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Our Health: Beating phobias cyberspace-style.

Byline: Louise Palfreyman

EARLIER this year, four volunteers took part in an experiment to see if they could survive for 100 hours locked in a room - using only the internet.

The object was to see if it was possible to live without leaving the house.

The volunteers ordered food and clothes and found they could make friends and find entertainment at the touch of a button.

But far from being a futuristic fantasy, this is already daily life for thousands of people across the world - because the internet has become a vital lifeline for sufferers of agoraphobia.

In fact, the worldwide web could have been designed for people who are afraid to leave the house.

Agoraphobia is an anxiety disorder which leaves sufferers unable to confront daily situations. It is not just a fear of open spaces but can also encompass fear of meeting people, fear of crowds and fear of life itself.

Imprisoned in their own homes, agoraphobics used to have nothing for company but their terror of the outside. Now, thanks to a tiny support group based in Warwickshire, a lifeline is being offered to those in despair - across the world.

First Steps to Freedom was established in Kenilworth in 1991 for people suffering a range of phobias and anxiety disorders. The group used to rely mainly on telephone conferencing lines and a helpline number to offer support services to those unable to leave the house.

But two years ago the group established an Internet website and hasn't looked back since.

The site has been visited by thousands of agoraphobics, who can learn more about their condition and how to use the Internet to help them run their lives.

The most recent development has been so-called "e-group conferencing" which allows agoraphobics and people with a whole range of anxiety disorders to chat online.

Sheila Harris suffered from agoraphobia for four years and vowed to help other people with the condition when she finally conquered her fear in 1987.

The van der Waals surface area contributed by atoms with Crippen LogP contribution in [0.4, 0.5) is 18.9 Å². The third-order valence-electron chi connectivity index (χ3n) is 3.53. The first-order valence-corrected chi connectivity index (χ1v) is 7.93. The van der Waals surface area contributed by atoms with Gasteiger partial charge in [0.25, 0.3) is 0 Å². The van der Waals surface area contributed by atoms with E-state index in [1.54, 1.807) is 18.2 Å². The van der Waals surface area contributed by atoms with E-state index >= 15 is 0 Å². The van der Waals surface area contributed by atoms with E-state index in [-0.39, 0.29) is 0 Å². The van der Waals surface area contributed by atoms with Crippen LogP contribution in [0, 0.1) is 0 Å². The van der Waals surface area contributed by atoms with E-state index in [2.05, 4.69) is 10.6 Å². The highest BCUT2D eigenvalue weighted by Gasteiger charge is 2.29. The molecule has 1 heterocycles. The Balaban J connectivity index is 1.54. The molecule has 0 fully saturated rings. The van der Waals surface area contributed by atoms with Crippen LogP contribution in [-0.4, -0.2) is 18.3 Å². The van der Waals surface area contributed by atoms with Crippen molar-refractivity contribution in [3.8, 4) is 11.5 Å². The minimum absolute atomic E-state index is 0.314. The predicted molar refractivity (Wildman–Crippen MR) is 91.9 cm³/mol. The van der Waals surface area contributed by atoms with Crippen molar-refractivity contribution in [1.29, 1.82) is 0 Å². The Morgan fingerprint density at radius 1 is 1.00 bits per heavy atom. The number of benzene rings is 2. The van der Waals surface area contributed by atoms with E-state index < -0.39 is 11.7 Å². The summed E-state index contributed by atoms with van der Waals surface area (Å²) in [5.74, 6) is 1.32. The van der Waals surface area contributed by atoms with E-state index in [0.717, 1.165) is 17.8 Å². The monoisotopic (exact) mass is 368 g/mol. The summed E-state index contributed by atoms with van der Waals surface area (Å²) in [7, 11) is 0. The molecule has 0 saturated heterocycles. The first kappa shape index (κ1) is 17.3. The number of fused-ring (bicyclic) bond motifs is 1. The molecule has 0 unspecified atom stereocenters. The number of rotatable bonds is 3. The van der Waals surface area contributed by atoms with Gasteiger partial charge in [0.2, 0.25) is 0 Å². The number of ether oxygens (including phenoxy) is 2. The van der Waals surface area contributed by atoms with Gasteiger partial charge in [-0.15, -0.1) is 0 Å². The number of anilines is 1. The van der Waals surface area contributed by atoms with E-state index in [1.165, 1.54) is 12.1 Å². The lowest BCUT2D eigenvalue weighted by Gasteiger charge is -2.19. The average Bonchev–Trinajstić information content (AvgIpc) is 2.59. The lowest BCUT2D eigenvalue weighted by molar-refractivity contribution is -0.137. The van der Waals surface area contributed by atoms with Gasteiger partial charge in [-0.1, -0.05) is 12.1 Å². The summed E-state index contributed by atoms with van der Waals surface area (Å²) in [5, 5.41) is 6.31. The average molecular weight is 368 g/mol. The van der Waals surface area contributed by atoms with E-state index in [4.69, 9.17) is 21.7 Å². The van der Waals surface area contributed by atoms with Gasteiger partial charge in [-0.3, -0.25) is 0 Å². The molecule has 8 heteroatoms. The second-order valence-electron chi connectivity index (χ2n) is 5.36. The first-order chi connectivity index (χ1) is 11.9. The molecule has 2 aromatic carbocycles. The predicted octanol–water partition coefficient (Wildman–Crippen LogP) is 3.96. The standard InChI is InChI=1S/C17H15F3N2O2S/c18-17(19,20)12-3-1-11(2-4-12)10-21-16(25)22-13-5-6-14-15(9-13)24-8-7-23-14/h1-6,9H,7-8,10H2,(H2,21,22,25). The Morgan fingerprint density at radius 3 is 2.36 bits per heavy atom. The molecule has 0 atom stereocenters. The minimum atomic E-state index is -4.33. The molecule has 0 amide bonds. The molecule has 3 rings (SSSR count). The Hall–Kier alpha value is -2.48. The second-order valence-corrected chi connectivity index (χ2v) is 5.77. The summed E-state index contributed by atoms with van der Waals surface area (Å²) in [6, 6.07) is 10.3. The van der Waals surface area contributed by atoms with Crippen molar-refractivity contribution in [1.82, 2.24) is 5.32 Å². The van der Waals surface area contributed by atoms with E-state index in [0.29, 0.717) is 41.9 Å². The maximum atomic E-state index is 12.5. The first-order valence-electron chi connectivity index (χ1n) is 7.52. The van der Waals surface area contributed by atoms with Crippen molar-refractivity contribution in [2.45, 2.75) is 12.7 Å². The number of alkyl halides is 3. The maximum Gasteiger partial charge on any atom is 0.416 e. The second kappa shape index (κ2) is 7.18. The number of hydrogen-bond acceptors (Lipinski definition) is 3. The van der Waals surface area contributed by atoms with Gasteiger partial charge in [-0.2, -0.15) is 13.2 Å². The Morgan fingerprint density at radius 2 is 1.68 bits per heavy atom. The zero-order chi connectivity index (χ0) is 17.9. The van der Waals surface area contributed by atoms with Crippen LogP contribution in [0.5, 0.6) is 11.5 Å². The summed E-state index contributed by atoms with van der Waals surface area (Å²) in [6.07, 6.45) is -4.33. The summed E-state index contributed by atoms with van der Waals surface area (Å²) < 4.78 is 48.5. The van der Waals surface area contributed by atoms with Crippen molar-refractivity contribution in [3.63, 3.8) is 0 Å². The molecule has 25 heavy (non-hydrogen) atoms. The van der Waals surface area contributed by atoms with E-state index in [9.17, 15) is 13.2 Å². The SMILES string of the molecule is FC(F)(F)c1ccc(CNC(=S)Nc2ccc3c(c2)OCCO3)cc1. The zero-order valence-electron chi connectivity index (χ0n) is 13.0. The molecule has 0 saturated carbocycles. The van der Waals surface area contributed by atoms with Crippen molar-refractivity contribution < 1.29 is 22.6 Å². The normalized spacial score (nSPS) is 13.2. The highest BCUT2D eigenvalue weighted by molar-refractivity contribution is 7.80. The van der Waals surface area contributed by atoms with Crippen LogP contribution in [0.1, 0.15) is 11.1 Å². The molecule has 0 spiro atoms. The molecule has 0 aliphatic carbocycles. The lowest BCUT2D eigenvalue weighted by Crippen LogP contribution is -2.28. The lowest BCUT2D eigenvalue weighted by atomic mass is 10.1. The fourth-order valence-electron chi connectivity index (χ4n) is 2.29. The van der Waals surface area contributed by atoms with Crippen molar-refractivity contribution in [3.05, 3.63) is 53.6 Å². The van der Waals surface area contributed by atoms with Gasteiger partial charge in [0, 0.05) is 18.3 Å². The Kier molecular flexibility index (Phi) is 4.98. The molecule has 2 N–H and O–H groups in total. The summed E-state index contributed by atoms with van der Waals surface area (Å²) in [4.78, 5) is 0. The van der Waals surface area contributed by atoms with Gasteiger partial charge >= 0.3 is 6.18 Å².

She joined the support group in 1991 and has become a cornerstone of the organisation, helping to run the Internet site from a tiny bedroom in Kenilworth.

At the time, Sheila, 61, had to get her builder husband Robin, 62, to do the shopping, and was constantly calling him to come home.

She said: "I was scared of being alone as well as going out but if I'd had the Internet, I would have not only been able to carry out practical jobs but would have discovered a wealth of support as well.

"And there are so many links to other sites that you really can run your life from home."

Agoraphobics today can find instant understanding by entering a virtual chatroom where everyone is suffering from a phobia. The website caters for anything from obsessive compulsive disorder to a fear of pigeons.

Many phobias restrict a person's ability to go out, cutting off potential support and making normal life impossible.

The practical and emotional benefits of using the Internet are enormous to those suffering from agoraphobia, says Sheila, who knows only too well how life can grind to a halt.

She went from being a happy, outgoing person, with a job as a book-keeper and a grown-up family, to a total recluse.

Sheila is not sure what triggered her agoraphobia but the effects were devastating.

"I was consumed by a constant and overwhelming fear and couldn't go out," she said. "My whole life stopped. I was scared to get up from a chair to go into another room and even scared of my husband when he came home.

"I was scared of being on my own but also scared of being in a crowd. I was prescribed all sorts of drugs - some helped and some didn't."

It was a long road to recovery but Sheila found that gradually her fears subsided.

"It was confronting my anxieties and learning to control my fears with relaxation and breathing exercises which finally got me over it," she said.

Sheila is in no doubt as to how useful the Internet is for agoraphobics because it provides instant tips on how to beat your fears.

And the opportunity to "talk" to other sufferers can be a life-saver.

First Steps To Freedom has established links with an e-group of phobics in America and plans are under way to make contact with a group in Australia.

Sheila said: "We get visits to the website from across the world. I am currently in touch with an Australian girl who is agoraphobic and worried about a forthcoming trip to England. She wants to make contact with someone in this country to allay her fears.

"The key to conquering any phobia is to get to the root cause - which is anxiety.

"Learning techniques for reducing panic attacks and fear will, in turn, help conquer any phobia but it is also vital to know you are not alone."

First Steps To Freedom can be reached on

For those without access to the Internet, a helpline operates from 10am-10pm every day on 01926 851608. Telephone self-help groups are also available to members who can join the organisation for pounds 10 a year or pounds 5 for pensioners.


COPYRIGHT 1999 Birmingham Post & Mail Ltd
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Copyright 1999 Gale, Cengage Learning. All rights reserved.

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Publication:Sunday Mercury (Birmingham, England)
Date:Dec 5, 1999
Previous Article:Me and my health: Sir Tim Rice.
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